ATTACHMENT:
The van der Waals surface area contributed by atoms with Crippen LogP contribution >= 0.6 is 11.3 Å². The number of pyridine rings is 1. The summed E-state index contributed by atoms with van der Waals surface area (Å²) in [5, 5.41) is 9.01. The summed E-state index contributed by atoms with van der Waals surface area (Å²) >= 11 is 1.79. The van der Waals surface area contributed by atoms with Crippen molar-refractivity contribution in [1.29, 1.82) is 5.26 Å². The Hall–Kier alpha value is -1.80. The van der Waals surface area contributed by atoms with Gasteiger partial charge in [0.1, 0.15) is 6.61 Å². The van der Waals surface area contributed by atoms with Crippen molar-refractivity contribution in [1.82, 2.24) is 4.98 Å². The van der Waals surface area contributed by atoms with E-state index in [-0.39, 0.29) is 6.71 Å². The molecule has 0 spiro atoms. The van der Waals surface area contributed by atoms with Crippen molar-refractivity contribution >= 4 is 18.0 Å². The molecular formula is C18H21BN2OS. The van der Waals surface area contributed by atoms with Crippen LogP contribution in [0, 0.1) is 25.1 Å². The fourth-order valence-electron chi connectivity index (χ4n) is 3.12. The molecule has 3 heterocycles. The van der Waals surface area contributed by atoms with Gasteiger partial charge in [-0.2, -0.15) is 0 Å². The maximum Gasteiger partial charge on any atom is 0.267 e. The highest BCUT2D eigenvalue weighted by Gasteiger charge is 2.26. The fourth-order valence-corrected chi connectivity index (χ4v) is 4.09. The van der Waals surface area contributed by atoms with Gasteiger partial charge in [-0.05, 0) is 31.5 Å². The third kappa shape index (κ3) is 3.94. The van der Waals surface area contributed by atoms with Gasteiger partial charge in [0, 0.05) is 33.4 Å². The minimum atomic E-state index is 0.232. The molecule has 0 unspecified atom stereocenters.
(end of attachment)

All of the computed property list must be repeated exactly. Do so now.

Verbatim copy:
The van der Waals surface area contributed by atoms with Crippen LogP contribution >= 0.6 is 11.3 Å². The number of pyridine rings is 1. The summed E-state index contributed by atoms with van der Waals surface area (Å²) in [5, 5.41) is 9.01. The summed E-state index contributed by atoms with van der Waals surface area (Å²) >= 11 is 1.79. The van der Waals surface area contributed by atoms with Crippen molar-refractivity contribution in [1.29, 1.82) is 5.26 Å². The Hall–Kier alpha value is -1.80. The van der Waals surface area contributed by atoms with Gasteiger partial charge in [0.1, 0.15) is 6.61 Å². The van der Waals surface area contributed by atoms with Crippen molar-refractivity contribution in [1.82, 2.24) is 4.98 Å². The van der Waals surface area contributed by atoms with E-state index in [-0.39, 0.29) is 6.71 Å². The molecule has 0 spiro atoms. The van der Waals surface area contributed by atoms with Crippen molar-refractivity contribution >= 4 is 18.0 Å². The molecular formula is C18H21BN2OS. The van der Waals surface area contributed by atoms with Crippen LogP contribution in [0, 0.1) is 25.1 Å². The fourth-order valence-electron chi connectivity index (χ4n) is 3.12. The molecule has 3 heterocycles. The van der Waals surface area contributed by atoms with Gasteiger partial charge in [-0.2, -0.15) is 0 Å². The maximum Gasteiger partial charge on any atom is 0.267 e. The highest BCUT2D eigenvalue weighted by Gasteiger charge is 2.26. The fourth-order valence-corrected chi connectivity index (χ4v) is 4.09. The van der Waals surface area contributed by atoms with Gasteiger partial charge in [-0.05, 0) is 31.5 Å². The third kappa shape index (κ3) is 3.94. The van der Waals surface area contributed by atoms with Gasteiger partial charge in [0, 0.05) is 33.4 Å². The minimum atomic E-state index is 0.232. The molecule has 0 unspecified atom stereocenters.